When women had nowhere to turn, she raised her voice against violence
The year was 1989. South Africa was in the throes of apartheid. Women in townships were the most oppressed on account of their gender, race, and class. Subjected to atrocities at the hands of men, they had nowhere to turn. When Mandisa Monakali’s husband assaulted her, there were no crisis centres nearby, counsellors who spoke her language, or anyone to stand up for her. “I realised that something should be done to fight the scourge of violence in the townships,” she says.
Monakali began Ilitha Labantu in Gugulethu. It was the only organisation to support victims of gender-based violence in Western Cape townships at the time. The initiative has since expanded to other provinces, providing life-saving services. These range from counselling and support groups to safe houses for women to move in and move on with their lives. Monakali has worked tirelessly to break down the barriers that prevent women from reaching out. At any time, they’re welcome to walk in and seek help. Counsellors speak the language of the local community, and all services are offered free of charge. Ilitha Labantu is integral to not only protecting, but empowering women in townships. “Women are power and strength,” Monakali says. “Women are changing the world and it’s about time the world should see that.”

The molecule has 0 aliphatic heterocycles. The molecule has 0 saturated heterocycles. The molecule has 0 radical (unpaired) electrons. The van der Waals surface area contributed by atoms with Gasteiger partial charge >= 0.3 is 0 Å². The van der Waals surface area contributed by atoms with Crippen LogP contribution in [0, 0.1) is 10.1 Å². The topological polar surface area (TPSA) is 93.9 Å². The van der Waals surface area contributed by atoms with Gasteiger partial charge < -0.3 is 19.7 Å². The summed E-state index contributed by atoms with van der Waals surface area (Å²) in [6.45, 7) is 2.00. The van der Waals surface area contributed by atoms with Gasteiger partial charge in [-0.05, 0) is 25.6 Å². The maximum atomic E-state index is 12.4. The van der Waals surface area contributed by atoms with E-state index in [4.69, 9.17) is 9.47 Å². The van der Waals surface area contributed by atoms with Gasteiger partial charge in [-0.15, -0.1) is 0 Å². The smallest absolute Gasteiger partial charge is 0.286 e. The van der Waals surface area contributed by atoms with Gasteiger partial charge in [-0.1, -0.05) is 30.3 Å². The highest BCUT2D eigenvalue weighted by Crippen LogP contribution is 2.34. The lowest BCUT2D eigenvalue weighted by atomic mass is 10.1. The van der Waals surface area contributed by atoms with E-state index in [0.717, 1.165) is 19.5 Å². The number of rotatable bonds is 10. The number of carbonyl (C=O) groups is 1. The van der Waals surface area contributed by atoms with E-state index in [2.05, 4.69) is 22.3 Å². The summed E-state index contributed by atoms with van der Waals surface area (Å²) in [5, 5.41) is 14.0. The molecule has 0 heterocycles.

Three decades later, apartheid is over and oppression is unconstitutional. Yet gender-based violence prevails. It’s easy to lose hope. But Monakali urges us to take action and raise our voices. “Do something,” she says. “Start talking to each other and assist each other.” No one should suffer, especially in silence. Places such as Ilitha Labantu are blazing the trail for women to unite and receive support. In solidarity, there is strength.
To reach out to Ilitha Labantu, contact 021 633 2383.